Dr. Molly Rutherford: New patient-centered model, Direct Primary Care, is spreading across the state

A new patient-centered model of primary care, Direct Primary Care, is spreading across Kentucky. In his KyForward commentary on January 17, Patrick Padgett made several valid points in “Patients shouldn’t have to pay for Anthem’s poor business decisions.” Another way to say this is, “patients and their physicians should have more control over their healthcare decisions.” As our politicians...

Terry Brooks: Lessons from Governor — services for children define our future, seize opportunities

The real takeaway from the address from Governor Matt Bevin is a question: What kind of commonwealth do we want to be? Is it one in which needed protections for kids are absent and a rising tide of poverty is pervasive? A place where families struggle to stay together and early investments for kids fall to the wayside? Or will we as a commonwealth move towards an environment in which current challenges...

Bill Straub: You can look it up or take a stand, but words do speak for themselves. Figure it out.

You may have heard, it’s been in all the papers, that the president of these United States, one Donald J. Trump, recently referred to many if not all nations on the African continent as shitholes, throwing poor, old Haiti and El Salvador into the discussion to boot, while expressing a desire to attract more folks to our shores from Norway, a rather nice but cold spot on the globe that is known for,...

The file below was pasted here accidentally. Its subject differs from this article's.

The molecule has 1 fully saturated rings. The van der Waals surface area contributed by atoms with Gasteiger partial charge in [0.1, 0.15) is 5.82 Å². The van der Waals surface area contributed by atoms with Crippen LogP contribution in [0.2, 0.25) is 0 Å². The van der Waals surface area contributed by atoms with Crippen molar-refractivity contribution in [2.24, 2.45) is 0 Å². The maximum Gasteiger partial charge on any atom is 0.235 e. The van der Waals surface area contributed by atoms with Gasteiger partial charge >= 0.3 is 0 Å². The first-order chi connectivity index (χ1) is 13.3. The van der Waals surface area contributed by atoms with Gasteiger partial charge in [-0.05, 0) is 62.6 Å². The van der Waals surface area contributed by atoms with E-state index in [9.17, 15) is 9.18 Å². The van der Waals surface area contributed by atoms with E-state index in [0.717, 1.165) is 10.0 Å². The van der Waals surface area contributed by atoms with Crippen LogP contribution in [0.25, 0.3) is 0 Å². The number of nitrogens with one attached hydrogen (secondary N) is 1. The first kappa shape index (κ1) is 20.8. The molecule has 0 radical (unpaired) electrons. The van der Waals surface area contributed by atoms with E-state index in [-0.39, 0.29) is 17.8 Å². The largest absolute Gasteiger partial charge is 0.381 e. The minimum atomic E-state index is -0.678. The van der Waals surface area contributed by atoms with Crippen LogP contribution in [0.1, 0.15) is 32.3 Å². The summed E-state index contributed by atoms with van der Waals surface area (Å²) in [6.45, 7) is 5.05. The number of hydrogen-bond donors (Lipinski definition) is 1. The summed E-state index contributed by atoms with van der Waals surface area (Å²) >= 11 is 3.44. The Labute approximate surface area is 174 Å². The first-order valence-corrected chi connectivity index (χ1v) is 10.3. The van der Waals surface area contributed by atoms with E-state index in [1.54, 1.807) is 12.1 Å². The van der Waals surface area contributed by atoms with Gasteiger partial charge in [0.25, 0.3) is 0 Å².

Patrick Padgett: Patients shouldn’t have to pay for Anthem’s poor business decisions

Even though physicians, hospitals, nurses and other medical providers give care to people every day, they have very little control over how that care is delivered.  That control, unfortunately, rests with health insurers.  Their policies dictate not only what is covered, but how care is delivered, and it says a great deal about what insurers really value. Policymakers are sometimes forced to step...

Constance Alexander: Embracing poetry a good start to evaluating our values, beliefs on diversity

“Those Winter Sundays“ begins with a description of a father who gets up early, even on the day of rest. He gets dressed “in the blueblack cold,” his cracked hands aching from the weekday work he does to make a living; nevertheless, he still makes sure the house is warmed for the still-sleeping family. His child wakes to the sound of, “the cold splintering, breaking,” and half-heartedly...

Bill Straub: ‘St. Matt the Divine’s’ jokes about Trump and global warming no laughing matter

WASHINGTON – St. Matt the Divine dropped his parson’s collar a few days back to engage in the one thing his gubernatorial administration has proved he’s really good at – comedy. Gov. Bevin With much of the country trapped in a deep freeze last week, including single-digit temperatures throughout the commonwealth and minus readings in places like Florence, Gov. Matt Bevin thought the time was...

Constance Alexander: When ethics go south, God’s still on his side? But public support may be wavering

When ethics go south, God’s still on his side It’s a free country. Of course it is. People can change their minds lickety-split. No harm no foul, but there are downsides. A definitive 180 turn might indicate a wavering moral compass, a lack of discernment between right and wrong, thus creating an impression of impulsiveness, indecision, or just plain arrogance. Take, for example, Jeff Hoover, the...